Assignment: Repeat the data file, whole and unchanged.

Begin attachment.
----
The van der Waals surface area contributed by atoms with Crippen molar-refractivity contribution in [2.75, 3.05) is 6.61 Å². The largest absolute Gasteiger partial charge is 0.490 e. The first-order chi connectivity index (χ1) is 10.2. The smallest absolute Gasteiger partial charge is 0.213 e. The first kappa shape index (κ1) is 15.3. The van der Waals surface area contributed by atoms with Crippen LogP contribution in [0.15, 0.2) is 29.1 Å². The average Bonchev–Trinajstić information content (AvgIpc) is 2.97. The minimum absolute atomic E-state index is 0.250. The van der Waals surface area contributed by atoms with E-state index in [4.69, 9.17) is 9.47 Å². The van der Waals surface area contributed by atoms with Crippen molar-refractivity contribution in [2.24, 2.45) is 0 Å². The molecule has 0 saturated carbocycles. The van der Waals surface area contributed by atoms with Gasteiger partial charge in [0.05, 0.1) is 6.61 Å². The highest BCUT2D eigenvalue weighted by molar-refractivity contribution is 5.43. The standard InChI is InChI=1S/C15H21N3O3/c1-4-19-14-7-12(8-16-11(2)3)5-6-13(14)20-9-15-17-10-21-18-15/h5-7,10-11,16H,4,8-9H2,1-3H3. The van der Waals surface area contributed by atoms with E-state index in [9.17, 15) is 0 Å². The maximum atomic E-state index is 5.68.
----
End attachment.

The van der Waals surface area contributed by atoms with Crippen molar-refractivity contribution in [2.75, 3.05) is 6.61 Å². The largest absolute Gasteiger partial charge is 0.490 e. The first-order chi connectivity index (χ1) is 10.2. The smallest absolute Gasteiger partial charge is 0.213 e. The first kappa shape index (κ1) is 15.3. The van der Waals surface area contributed by atoms with Crippen LogP contribution in [0.15, 0.2) is 29.1 Å². The average Bonchev–Trinajstić information content (AvgIpc) is 2.97. The minimum absolute atomic E-state index is 0.250. The van der Waals surface area contributed by atoms with E-state index in [4.69, 9.17) is 9.47 Å². The van der Waals surface area contributed by atoms with Crippen molar-refractivity contribution in [2.24, 2.45) is 0 Å². The molecule has 0 saturated carbocycles. The van der Waals surface area contributed by atoms with Gasteiger partial charge in [0.05, 0.1) is 6.61 Å². The highest BCUT2D eigenvalue weighted by molar-refractivity contribution is 5.43. The standard InChI is InChI=1S/C15H21N3O3/c1-4-19-14-7-12(8-16-11(2)3)5-6-13(14)20-9-15-17-10-21-18-15/h5-7,10-11,16H,4,8-9H2,1-3H3. The van der Waals surface area contributed by atoms with E-state index in [9.17, 15) is 0 Å². The maximum atomic E-state index is 5.68.